Also known as the comparison rate, or sometimes the ‘true rate’ of a loan, the average annual percentage rate (AAPR) is used to indicate the overall cost of a loan after considering all the fees, charges and other factors, such as introductory offers and honeymoon rates.

The AAPR is calculated based on a standardised loan amount and loan term, and doesn’t include any extra non-standard charges.

How long does NAB home loan approval take?

The time required to get your home loan from NAB approved can vary based on a number of factors involved in the application process. 

Once you have applied for a home loan, a NAB specialist will contact you within 24 hours over the phone to take down relevant information, including your total income, debts (existing loans, credit cards, etc.), assets (car, shares, etc.), and your monthly expenses (food, utility bills, etc.). Your lender might also ask for information related to the property you want to purchase, including the type of dwelling and preferred postcode.

NAB will then verify all your information and check your credit score, and if the details stack up, you should be given a conditional approval certificate. This certificate stipulates how much money NAB is willing to lend you and is typically valid for 90 days. 

Once you have your conditional approval, you can start browsing for properties that you like and that fit within the budget that NAB has provided. After you find a suitable property, you’ll need to give a copy of the signed deed to NAB, following which you should get full approval and access to the funds. This process can take up to 4-6 weeks. 

Mortgage Calculator, Loan Results

These are the loans that may be suitable, based on your pre-selected criteria. 

How often is your data updated?

We work closely with lenders to get updates as quick as possible, with updates made the same day wherever possible.

Does each product always have the same rating?

No, the rating you see depends on a number of factors and can change as you tell us more about your loan profile and preferences. The reasons you may see a different rating:

  • Lenders have made changes. Our ratings show the relative competitiveness of all the products listed at a given time. As the listing change, so do the ratings.
  • You have updated you profile. If you increase your loan amount, the impact of different rates and fees will change which loans are the lowest cost for you.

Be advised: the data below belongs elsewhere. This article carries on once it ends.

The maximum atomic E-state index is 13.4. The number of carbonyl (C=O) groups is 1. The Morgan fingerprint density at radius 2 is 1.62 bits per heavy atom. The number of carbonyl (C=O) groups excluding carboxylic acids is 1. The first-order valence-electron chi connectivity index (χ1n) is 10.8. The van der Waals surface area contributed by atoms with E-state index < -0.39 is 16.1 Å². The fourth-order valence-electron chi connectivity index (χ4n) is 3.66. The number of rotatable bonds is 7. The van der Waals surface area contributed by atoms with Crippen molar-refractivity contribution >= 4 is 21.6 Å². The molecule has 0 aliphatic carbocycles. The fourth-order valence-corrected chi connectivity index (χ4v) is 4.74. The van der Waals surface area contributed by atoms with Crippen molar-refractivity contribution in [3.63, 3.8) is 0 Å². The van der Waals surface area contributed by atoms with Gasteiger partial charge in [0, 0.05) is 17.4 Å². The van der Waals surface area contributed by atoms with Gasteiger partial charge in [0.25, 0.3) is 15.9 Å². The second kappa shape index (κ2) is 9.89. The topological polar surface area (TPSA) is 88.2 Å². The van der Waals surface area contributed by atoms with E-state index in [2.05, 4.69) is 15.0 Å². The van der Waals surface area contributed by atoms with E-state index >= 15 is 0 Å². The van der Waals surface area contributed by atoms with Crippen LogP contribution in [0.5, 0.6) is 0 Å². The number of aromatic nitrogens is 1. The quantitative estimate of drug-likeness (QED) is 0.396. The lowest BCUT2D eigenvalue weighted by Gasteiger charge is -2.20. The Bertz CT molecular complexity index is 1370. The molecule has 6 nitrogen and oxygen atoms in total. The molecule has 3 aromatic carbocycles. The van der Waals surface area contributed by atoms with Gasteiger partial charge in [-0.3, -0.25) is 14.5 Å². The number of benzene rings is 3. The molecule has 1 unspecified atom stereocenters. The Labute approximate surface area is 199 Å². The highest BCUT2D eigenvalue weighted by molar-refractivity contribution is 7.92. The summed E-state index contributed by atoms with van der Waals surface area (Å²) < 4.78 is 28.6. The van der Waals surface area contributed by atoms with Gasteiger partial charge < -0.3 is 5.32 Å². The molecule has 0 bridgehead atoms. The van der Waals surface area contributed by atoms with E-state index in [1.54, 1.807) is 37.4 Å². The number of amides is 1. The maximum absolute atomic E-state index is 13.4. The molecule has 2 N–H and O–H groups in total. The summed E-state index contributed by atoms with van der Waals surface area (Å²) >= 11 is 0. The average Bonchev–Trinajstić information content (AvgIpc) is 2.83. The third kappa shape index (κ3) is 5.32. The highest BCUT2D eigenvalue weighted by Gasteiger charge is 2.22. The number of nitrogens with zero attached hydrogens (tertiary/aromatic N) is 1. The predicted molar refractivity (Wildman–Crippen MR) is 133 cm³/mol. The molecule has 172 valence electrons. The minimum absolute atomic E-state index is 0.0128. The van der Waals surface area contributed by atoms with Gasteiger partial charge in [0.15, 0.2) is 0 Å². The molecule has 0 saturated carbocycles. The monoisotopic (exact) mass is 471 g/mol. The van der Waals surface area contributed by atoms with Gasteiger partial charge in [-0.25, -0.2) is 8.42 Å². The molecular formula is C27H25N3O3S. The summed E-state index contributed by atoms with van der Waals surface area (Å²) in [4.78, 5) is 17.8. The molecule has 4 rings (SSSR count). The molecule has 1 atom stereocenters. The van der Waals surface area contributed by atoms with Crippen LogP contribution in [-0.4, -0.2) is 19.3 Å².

• You adjust your preferences. The more you search for flexible loan features, the more importance we assign to the Flexibility Score. You can also adjust your Flexibility Weighting yourself, which will recalculate the ratings with preference given to more flexible loans.

How can I get a home loan with no deposit?

Following the Global Financial Crisis, no-deposit loans, as they once used to be known, have largely been removed from the market. Now, if you wish to enter the market with no deposit, you will require a property of your own to secure a loan against or the assistance of a guarantor.

What is an ombudsman?

An complaints officer – previously referred to as an ombudsman -looks at formal complaints from customers about their credit providers, and helps to find a fair and independent solution to these problems.

These services are handled by the Australian Financial Complaints Authority, a non-profit government organisation that addresses and resolves financial disputes between customers and financial service providers.

How does a redraw facility work?

A redraw facility attached to your loan allows you to borrow back any additional repayments that you have already paid on your loan. This can be a beneficial feature because, by paying down the principal with additional repayments, you will be charged less interest. However you will still be able to access the extra money when needed.

What is the flexibility score?

Today’s home loans often try to lure borrowers with a range of flexible features, including offset accounts, redraw facilities, repayment frequency options, repayment holidays, split loan options and portability. Real Time Ratings™ weights each of these features based on popularity and gives loans a ‘flexibility score’ based on how much they cater to borrowers’ needs over time. The aim is to give a higher score to loans which give borrowers more features and options.

What is a specialist lender?

Specialist lenders, also known as non-conforming lenders, are lenders that offer mortgages to ‘non-vanilla’ borrowers who struggle to get finance at mainstream banks.

That includes people with bad credit, as well as borrowers who are self-employed, in casual employment or are new to Australia.

Specialist lenders take a much more flexible approach to assessing mortgage applications than mainstream banks.

What is bridging finance?

A loan of shorter duration taken to buy a new property before a borrower sells an existing property, usually taken to cover the financial gap that occurs while buying a new property without first selling an older one.

Usually, these loans have higher interest rates and a shorter repayment duration.